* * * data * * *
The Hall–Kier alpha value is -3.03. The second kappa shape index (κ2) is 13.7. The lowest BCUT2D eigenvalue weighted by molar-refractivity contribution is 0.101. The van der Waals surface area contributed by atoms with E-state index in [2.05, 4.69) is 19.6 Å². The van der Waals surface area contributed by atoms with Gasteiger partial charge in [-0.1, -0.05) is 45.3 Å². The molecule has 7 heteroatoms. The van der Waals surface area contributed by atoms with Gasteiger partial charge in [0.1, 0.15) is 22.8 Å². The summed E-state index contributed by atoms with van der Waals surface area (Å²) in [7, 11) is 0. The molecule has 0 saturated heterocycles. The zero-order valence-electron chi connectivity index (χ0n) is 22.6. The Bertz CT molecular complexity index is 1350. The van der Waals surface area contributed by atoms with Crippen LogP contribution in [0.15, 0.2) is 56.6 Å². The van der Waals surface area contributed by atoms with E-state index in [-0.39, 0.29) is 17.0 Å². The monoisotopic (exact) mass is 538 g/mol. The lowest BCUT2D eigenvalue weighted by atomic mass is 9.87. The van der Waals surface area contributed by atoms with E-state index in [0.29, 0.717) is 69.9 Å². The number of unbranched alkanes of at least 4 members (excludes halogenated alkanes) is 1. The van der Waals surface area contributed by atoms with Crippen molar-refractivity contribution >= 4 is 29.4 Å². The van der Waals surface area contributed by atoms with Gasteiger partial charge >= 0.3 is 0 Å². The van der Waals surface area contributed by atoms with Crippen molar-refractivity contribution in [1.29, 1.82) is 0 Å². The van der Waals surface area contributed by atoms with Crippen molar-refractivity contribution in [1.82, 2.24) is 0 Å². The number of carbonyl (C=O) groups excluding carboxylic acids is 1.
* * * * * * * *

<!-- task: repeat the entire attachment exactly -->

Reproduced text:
The Hall–Kier alpha value is -3.03. The second kappa shape index (κ2) is 13.7. The lowest BCUT2D eigenvalue weighted by molar-refractivity contribution is 0.101. The van der Waals surface area contributed by atoms with E-state index in [2.05, 4.69) is 19.6 Å². The van der Waals surface area contributed by atoms with Gasteiger partial charge in [-0.1, -0.05) is 45.3 Å². The molecule has 7 heteroatoms. The van der Waals surface area contributed by atoms with Gasteiger partial charge in [0.1, 0.15) is 22.8 Å². The summed E-state index contributed by atoms with van der Waals surface area (Å²) in [7, 11) is 0. The molecule has 0 saturated heterocycles. The zero-order valence-electron chi connectivity index (χ0n) is 22.6. The Bertz CT molecular complexity index is 1350. The van der Waals surface area contributed by atoms with Crippen LogP contribution in [0.15, 0.2) is 56.6 Å². The van der Waals surface area contributed by atoms with E-state index in [-0.39, 0.29) is 17.0 Å². The monoisotopic (exact) mass is 538 g/mol. The lowest BCUT2D eigenvalue weighted by atomic mass is 9.87. The van der Waals surface area contributed by atoms with E-state index in [0.29, 0.717) is 69.9 Å². The number of unbranched alkanes of at least 4 members (excludes halogenated alkanes) is 1. The van der Waals surface area contributed by atoms with Crippen molar-refractivity contribution >= 4 is 29.4 Å². The van der Waals surface area contributed by atoms with Gasteiger partial charge >= 0.3 is 0 Å². The van der Waals surface area contributed by atoms with Crippen molar-refractivity contribution in [1.29, 1.82) is 0 Å². The van der Waals surface area contributed by atoms with Crippen molar-refractivity contribution in [1.82, 2.24) is 0 Å². The number of carbonyl (C=O) groups excluding carboxylic acids is 1.